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ERIC Number: ED306574
Record Type: Non-Journal
Publication Date: 1989-Mar
Pages: 21
Abstractor: N/A
Reference Count: N/A
English Studies and the Metaphors We Live By.
Gradin, Sherrie L.
Metaphors affect the way teachers and students see, think, and act, and can be useful in building models to empower students. Three models and their metaphorical foundations are currently at work in pedagogical stances attempting to empower students: (1) the conflict metaphor; (2) the midwife metaphor; and (3) the web metaphor. A metaphor of conflict is built through a rhetoric of aggression that is exclusionary and defeating; in spite of the beneficial side to this model of struggle, the negative can outweigh the positive. The metaphorical construct of teacher as midwife leads to "connected" teaching and learning. The midwife image views the teacher as a conductor of knowledge. This model may be difficult for the male to internalize, and it appears to view teachers as passive. Yet, teachers must be actively present to help students grapple with positive aspects of the struggle inherent in this model: conflicting voices, challenges, difficult ideas, and strenuous reading and writing tasks. Finally, the metaphor of the web may be more easily internalized by male teachers and students, and it implies more structure than that of the midwife metaphor. The web metaphor suggests that students already have the authority and voice with which to spin their own interpretations and conversations about texts. When connected to a model of writing, the metaphor both suggests a final product and views writing as a process. English educators need to choose the best metaphors to empower students. (MM)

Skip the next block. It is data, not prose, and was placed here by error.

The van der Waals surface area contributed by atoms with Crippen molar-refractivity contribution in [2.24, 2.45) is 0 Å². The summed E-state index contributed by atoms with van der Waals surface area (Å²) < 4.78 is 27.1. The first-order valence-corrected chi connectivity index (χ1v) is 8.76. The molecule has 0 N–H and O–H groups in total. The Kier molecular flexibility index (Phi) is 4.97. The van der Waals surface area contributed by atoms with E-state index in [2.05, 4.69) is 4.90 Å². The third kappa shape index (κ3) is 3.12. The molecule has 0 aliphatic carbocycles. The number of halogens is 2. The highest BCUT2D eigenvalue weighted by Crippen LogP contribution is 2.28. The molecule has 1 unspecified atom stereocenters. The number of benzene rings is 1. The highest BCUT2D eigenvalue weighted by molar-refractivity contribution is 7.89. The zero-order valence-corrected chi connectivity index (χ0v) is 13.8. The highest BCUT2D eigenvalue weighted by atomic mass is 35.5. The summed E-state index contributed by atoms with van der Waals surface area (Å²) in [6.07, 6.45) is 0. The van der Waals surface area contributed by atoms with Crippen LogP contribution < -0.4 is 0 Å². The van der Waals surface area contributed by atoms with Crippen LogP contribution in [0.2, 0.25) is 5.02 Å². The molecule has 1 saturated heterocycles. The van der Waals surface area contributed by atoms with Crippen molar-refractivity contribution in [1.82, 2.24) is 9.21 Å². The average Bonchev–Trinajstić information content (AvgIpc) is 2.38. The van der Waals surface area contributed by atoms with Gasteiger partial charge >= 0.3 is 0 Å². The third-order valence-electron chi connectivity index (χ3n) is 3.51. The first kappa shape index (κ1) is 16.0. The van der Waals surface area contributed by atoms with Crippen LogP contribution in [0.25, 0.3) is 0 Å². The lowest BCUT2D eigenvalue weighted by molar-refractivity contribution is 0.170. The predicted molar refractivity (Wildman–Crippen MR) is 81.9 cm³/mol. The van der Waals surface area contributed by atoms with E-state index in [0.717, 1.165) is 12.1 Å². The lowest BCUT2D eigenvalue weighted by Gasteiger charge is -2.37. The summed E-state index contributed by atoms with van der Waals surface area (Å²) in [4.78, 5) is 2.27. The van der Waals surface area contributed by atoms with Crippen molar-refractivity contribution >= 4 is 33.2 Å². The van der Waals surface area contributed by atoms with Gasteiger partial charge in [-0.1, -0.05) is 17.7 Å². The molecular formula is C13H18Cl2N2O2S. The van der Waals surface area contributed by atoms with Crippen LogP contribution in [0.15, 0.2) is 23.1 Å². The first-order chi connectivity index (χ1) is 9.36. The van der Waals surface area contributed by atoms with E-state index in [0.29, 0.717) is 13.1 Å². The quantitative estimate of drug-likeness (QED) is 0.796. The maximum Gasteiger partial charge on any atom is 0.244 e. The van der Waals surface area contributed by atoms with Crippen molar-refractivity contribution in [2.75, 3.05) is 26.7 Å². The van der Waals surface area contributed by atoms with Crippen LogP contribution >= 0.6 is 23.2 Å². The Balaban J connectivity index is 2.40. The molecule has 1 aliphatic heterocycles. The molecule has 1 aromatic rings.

Publication Type: Speeches/Meeting Papers; Guides - Non-Classroom
Education Level: N/A
Audience: N/A
Language: English
Sponsor: N/A
Authoring Institution: N/A